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I have an image with free-form curved lines (actually lists of small line-segments) overlayed onto it, and I want to generate some kind of image-warp that will deform the image in such a way that these curves are deformed into horizontal straight lines.

I already have the coordinates of all the line-segment points stored separately so they don't have to be extracted from the image. What I'm looking for is an appropriate method of warping the image such that these lines are warped into straight ones.

thanks

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Free-form curved lines? This sounds difficult. Can you post an example image of the input and desired output? –  Matt M. Sep 26 '11 at 18:47
    
if you look at the two images at the top of this pagehttp://www.cs.cmu.edu/~ILIM/projects/IM/document_rectification/document_rect‌​ification.html –  kazimpal Sep 27 '11 at 13:46
    
@user961255 So why it the method shown on the cmu website not good enough for your purpose? –  Maurits Sep 27 '11 at 14:06
    
transforming each cell of the image independently using affine transformations creates discontinuities at the boundaries of the cells, hence my desire for a global transformation. –  kazimpal Sep 30 '11 at 13:00

2 Answers 2

You can use methods similar to those developed here: http://www-ui.is.s.u-tokyo.ac.jp/~takeo/research/rigid/

What you do, is you define an MxN grid of control points which covers your source image. You then need to determine how to modify each of your control points so that the final image will minimize some energy function (minimum curvature or something of this sort).

The final image is a linear warp determined by your control points (think of it as a 2D mesh whose texture is your source image and whose vertices' positions you're about to modify).

As long as your energy function can be expressed using linear equations, you can globally solve your problem (figuring out where to send each control point) using linear equations solver.

You express each of your source points (those which lie on your curved lines) using bi-linear interpolation weights of their surrounding grid points, then you express your restriction on the target by writing equations for these points.

After solving these linear equations you end up with destination grid points, then you just render your 2D mesh with the new vertices' positions.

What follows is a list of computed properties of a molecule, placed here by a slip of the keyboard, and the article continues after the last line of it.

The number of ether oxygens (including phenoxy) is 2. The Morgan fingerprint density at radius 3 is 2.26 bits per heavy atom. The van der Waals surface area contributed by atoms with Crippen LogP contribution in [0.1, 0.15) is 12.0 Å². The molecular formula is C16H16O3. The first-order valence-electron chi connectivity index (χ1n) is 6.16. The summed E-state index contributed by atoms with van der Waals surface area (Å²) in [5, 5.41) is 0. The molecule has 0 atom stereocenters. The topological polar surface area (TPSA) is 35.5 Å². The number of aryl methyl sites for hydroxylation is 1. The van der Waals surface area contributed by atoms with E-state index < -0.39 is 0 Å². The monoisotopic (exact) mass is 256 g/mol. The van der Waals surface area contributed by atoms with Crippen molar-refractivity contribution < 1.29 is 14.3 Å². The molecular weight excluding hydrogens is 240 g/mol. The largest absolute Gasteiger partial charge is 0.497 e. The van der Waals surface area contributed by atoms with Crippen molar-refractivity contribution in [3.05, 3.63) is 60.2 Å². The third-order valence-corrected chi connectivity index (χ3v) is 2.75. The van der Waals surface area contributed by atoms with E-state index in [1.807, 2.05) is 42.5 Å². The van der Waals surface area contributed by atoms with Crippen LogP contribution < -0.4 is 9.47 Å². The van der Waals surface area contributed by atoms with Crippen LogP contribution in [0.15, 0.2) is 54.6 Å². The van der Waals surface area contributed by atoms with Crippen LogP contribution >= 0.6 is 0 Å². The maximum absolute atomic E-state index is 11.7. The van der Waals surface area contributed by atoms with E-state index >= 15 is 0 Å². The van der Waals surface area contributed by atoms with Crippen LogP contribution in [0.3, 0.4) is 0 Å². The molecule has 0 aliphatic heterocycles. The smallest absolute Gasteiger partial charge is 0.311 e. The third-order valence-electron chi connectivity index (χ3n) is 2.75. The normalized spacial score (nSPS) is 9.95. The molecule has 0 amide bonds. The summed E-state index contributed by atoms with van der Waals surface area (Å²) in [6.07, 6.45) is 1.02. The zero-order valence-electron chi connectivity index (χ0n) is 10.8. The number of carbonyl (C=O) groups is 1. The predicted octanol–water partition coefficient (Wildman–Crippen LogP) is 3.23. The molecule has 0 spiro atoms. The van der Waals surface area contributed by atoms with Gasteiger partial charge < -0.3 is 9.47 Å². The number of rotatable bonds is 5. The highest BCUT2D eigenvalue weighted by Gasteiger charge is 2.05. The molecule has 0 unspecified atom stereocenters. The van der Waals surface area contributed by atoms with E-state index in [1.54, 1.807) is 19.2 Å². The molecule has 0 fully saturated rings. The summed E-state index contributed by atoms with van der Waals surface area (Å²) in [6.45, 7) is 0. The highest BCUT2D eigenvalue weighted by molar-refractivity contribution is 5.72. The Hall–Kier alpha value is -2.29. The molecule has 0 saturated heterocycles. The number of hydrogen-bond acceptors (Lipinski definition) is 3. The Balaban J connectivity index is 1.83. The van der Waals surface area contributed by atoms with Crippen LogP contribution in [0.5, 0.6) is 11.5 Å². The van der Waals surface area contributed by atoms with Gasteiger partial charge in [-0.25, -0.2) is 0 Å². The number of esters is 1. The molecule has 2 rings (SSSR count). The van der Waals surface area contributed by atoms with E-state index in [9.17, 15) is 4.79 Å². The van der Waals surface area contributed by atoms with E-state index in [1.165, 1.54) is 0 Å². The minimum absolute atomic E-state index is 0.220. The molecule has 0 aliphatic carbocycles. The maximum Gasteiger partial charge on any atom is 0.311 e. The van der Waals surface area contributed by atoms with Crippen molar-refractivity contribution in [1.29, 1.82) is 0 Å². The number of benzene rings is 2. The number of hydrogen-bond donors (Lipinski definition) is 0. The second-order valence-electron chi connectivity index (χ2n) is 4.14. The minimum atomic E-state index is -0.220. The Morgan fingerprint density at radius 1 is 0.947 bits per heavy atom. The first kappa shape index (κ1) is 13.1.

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You need to start out with a mapping formula that given an output coordinate will provide the corresponding coordinate from the input image. Depending on the distortion you're trying to correct for, this can get exceedingly complex; your question doesn't specify the problem in enough detail. For example, are the curves at the top of the image the same as the curves on the bottom and the same as those in the middle? Do horizontal distances compress based on the angle of the line? Let's assume the simplest case where the horizontal coordinate doesn't need any correction at all, and the vertical simply needs a constant correction based on the horizontal. Here x,y are the coordinates on the input image, x',y' are the coordinates on the output image, and f() is the difference between the drawn line segment and your ideal straight line.

x = x'
y = y' + f(x')

Now you simply go through all the pixels of your output image, calculate the corresponding point in the input image, and copy the pixel. The wrinkle here is that your formula is likely to give you points that lie between input pixels, such as y=4.37. In that case you'll need to interpolate to get an intermediate value from the input; there are many interpolation methods for images and I won't try to get into that here. The simplest would be "nearest neighbor", where you simply round the coordinate to the nearest integer.

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ideally i'd want to do it in a as-rigid-as-possible sort of way. ways i've seen of doing this are to connect the curves with "vertical" curves to form a grid structure over the image and then warp each cell of the grid separately into a rectangle using an affine transformation. Such methods are ok but ideally i want to use the curves to generate some sort of global deformation like a grid-warp or a thin-plate-spline-esque warp instead of doing doing it patch-by-patch –  kazimpal Sep 27 '11 at 13:45
    
if you look at the two images at the top of this page: cs.cmu.edu/~ILIM/projects/IM/document_rectification/… imagine curves drawn over each line of text in the first image. i want to use those curves to generate a warp that will produce the second image. these people use the grid + affine transformation method i just described, which isnt ideal for my purposes –  kazimpal Sep 27 '11 at 13:49
    
@user961255, This falls into the "exceedingly complex" case that I spoke of. The x and y aren't independent, the curves are arbitrary in shape and vary across the image. The affine transform is one way of translating one set of coordinates to another, and in this case it might be the only practical option. –  Mark Ransom Sep 27 '11 at 14:10

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